“She is always THAT woman. The one who is never afraid.”
So read Donatella Versace’s program notes, words that could have been penned about the designer herself. But then, to a palpable degree, Donatella has always been her own muse, her innate fearlessness expressed most obviously in her career-long celebration of women’s sexuality.
Yet there’s more to fearlessness than strutting your stuff. (Although as she proved with her bow on Friday night, the woman still works a stiletto with the best of them.) There’s the fearlessness of proactive evolution (and sometimes, dramatic change), and of staying true to self in uneasy times. The two may sound antithetical; they’re not. In the collection she showed on Friday night, Versace proved her propensity for both.
First, the evolutionary tide. True to the Versace heritage, this was an upbeat, effervescent collection, filled with notice-me clothes worked with euphoric color and pattern and a specific silhouette — body con. Yet whereas once Versace would have rendered that combination as aggressively sexual, recently she has turned down the heat, and this spring, significantly so. For starters, while her models were not undone (I mean, come on), they were significantly less done, particularly in the coiffeur category, the mega blowouts of yore gone in favor of more casual looks. Thus simplified, Versace’s beautiful young women (and less young — the incomparable Shalom Harlow closed the show) wore mixed stripes and checks with sporty élan (and a dash of Nineties), until they gave way to an exploration of weightless layering, dotted and floral transparencies twisted, turned and draped around the body, sometimes atop legs veiled in similar patterns. The takeaway: sensual eccentricity.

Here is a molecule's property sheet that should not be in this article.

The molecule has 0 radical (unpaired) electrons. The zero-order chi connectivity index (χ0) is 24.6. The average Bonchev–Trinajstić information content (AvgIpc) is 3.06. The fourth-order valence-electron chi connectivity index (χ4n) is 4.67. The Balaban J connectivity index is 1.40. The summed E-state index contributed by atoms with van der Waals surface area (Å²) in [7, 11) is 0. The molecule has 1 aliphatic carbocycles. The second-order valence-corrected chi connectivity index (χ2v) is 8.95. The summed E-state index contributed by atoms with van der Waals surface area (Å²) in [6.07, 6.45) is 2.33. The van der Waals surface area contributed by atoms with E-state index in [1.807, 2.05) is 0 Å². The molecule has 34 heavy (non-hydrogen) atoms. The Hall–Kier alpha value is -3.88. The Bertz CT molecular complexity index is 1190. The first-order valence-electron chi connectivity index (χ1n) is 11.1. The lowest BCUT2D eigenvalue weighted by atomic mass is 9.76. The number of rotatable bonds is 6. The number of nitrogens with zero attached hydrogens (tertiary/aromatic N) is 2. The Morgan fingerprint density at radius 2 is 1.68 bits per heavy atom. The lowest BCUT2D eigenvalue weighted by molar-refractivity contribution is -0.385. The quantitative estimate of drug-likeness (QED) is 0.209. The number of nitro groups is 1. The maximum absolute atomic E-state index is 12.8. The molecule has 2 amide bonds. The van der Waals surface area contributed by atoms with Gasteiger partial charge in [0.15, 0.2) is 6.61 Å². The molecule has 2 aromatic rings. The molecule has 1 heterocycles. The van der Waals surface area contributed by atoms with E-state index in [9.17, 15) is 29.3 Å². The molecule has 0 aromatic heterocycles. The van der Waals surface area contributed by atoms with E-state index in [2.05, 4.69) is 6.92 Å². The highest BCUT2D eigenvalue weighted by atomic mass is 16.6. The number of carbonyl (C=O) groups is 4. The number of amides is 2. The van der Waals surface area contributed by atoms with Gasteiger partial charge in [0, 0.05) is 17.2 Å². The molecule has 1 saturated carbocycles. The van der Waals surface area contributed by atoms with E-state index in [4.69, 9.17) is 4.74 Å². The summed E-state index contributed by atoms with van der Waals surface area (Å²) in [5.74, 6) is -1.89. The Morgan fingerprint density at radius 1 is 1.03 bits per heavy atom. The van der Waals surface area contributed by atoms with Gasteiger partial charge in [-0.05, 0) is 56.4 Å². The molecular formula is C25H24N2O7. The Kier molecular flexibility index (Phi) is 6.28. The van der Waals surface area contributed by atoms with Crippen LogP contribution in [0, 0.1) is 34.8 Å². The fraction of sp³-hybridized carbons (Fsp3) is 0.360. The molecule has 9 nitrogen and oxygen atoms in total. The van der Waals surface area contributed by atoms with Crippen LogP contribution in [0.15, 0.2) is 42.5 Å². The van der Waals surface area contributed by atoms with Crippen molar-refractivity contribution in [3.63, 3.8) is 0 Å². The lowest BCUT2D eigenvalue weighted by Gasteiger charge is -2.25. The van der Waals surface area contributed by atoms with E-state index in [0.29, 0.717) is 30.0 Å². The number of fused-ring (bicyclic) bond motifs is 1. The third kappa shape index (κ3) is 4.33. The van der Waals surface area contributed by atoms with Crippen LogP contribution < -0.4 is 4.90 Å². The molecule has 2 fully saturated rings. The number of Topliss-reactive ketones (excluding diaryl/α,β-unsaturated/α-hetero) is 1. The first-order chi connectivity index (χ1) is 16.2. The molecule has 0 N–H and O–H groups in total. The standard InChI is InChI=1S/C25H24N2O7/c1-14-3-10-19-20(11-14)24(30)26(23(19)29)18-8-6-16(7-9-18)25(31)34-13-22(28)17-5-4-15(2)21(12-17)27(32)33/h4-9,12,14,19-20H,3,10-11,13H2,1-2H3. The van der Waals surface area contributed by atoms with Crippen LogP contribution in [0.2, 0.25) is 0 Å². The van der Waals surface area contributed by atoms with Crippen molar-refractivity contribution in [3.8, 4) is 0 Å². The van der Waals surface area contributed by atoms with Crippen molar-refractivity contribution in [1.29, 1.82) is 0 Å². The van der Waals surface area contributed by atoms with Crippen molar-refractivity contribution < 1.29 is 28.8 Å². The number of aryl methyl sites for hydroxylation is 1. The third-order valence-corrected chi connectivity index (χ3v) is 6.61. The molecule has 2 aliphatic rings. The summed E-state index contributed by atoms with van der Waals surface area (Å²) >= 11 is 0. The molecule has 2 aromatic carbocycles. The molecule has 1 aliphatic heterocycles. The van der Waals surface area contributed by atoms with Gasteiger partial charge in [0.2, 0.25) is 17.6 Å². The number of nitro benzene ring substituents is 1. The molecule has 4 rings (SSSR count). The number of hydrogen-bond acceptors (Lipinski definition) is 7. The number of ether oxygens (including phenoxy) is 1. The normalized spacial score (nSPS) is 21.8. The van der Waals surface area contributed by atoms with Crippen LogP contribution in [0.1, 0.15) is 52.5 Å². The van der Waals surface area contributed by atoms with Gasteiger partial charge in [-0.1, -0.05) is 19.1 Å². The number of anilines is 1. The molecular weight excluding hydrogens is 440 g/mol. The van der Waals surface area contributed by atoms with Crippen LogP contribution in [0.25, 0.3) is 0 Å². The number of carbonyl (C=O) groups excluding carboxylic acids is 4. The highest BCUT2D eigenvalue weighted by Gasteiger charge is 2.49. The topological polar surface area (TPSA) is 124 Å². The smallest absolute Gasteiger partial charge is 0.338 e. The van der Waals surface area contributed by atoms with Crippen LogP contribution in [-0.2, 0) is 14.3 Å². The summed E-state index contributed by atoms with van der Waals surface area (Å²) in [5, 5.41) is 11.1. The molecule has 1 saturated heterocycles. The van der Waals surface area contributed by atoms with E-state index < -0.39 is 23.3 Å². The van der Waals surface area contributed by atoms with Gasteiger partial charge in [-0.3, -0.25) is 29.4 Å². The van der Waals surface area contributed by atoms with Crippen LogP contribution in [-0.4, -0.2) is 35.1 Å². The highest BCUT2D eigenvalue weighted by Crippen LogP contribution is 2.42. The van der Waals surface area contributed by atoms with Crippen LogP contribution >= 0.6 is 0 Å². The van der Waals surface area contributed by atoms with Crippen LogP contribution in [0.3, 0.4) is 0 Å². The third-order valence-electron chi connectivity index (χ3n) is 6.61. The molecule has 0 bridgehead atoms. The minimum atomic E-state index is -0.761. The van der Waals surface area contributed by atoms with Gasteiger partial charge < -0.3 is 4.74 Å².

As for staying true to herself, Versace infused this show with a familiarity of the best kind: It was signature, as she refused to let short-sided zeal for obvious currency trump brand identity. Apart from some sneaker sightings that once would have shocked, but no more (Bella Hadid in a tight, lime-green leather cocktail dress and clunky sneakers), and some denim, cheekily Versace-fied with scarf prints, Versace here showed no interest in the sport/street thing — happily, not a sweatshirt in sight. Who needs to steal street when you own metal mesh? Which still sizzles, but now more softly so, under a sheer floral drape. That’s double currency — cultural and commercial.